14 May 2007

The legend of Little Grandma

Congratulations to Jasia of Creative Genes, whose Carnival of Genealogy challenges gen bloggers to think and write about what we might not ordinarily cover. This month's challenge is, naturally, mothers.

Little Grandma - my mother's maternal grandmother - was a legend.

She lived in Newark, New Jersey, from 1905 until her 1963 death. She barely learned English, but raised educated children, including that American dream, a doctor.

Riva was a daughter of Tzalel Bank, "the famous one-eyed blacksmith." She was born around 1878 in a village near Kovno (Kaunas), Lithuania; her sisters were Sanke and Mere and her brother was Hatzkel. The family also lived in the big city of Dnieperpetrovsk for some time.

The girls were tutored and received a good education for that era. One became an excellent dressmaker, another a caterer and businesswoman. Little Grandma was always well-dressed, coiffed and lipsticked, and encouraged us to do likewise.

She ran away from home because her father wanted to marry her to an older man, and we have been told she then lived with Gypsies, from whom she learned healing, midwifery and the arts of reading palms and telling fortunes.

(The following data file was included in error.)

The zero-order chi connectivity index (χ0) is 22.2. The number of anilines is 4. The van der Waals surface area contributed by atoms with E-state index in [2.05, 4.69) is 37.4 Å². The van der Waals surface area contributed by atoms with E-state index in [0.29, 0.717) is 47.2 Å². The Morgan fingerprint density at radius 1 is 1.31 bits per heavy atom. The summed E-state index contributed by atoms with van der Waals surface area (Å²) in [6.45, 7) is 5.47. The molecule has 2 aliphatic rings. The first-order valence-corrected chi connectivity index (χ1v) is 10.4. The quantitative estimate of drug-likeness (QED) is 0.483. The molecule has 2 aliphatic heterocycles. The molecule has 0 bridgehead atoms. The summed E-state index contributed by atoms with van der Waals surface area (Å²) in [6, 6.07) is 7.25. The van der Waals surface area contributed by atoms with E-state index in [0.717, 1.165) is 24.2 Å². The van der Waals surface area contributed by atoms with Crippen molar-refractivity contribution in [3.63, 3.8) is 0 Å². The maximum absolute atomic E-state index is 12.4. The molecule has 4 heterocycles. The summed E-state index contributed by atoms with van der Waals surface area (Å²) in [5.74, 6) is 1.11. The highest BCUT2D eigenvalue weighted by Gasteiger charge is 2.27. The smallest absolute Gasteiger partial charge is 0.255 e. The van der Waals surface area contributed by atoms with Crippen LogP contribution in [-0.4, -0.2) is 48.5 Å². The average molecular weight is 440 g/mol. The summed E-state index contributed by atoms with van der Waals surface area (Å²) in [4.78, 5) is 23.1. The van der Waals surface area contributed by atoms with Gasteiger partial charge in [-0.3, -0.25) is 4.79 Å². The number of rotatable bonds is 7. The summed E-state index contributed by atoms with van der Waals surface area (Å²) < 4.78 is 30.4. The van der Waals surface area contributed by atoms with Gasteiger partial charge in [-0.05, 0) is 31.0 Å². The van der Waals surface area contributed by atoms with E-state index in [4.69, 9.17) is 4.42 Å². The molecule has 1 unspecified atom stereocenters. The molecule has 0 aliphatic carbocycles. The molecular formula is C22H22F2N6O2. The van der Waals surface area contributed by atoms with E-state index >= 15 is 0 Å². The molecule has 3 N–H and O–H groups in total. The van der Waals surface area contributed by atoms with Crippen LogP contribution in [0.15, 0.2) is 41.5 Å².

We don't know exactly where she met great-grandfather (known as Zayde) Aron Peretz Talalay, but they married and returned to Vorotinschtina, an agricultural colony near Mogilev, Belarus. The colony, established in 1830 by several Jewish families (including our Talalay), was home to only 300 souls at its most populous. It had a synagogue and cemetery shared with Zaverezhye, the adjacent hamlet, which also had a post office and store. In October of 1941, all of the remaining occupants of the colony were murdered by the Nazis.

We can imagine the more sophisticated Riva's dismay when she walked into her rural home in Vorotinschtina. In a bold move, she hammered rows of nails into the wall, hung clothing on them and put up a blanket around the clothes. This was the first, but not the last, village "closet."

When Zayde, a master carpenter who could carve toys with moving parts out of a single block of wood, escaped to America to avoid conscription in 1904 - a time of anti-Jewish pogroms - Riva was heavily pregnant, and had a toddler. We were told that Grandma was born in an area where Russia, Iran and Turkey meet, and Riva crossed the border "to buy eggs on a string," as she used to say. When I lived in Iran, I began to think that she might have meant eggs in a string bag, which was common for shopping in Tehran, but we'll never know. If readers have any ideas about what else she might have meant, please comment.

Times were dangerous. Riva ran from place to place with infant Chaya Feige (Bertha) and toddler Leib (the future Dr. Louis), wearing a cross for safety and hiding in churches with fellow Jewish refugees, always carrying her samovar, Shabbat candlesticks, feather quilts and six silver spoons. The men threatened to smother her children if they cried; if the mob had discovered the refugees, everyone could have been killed.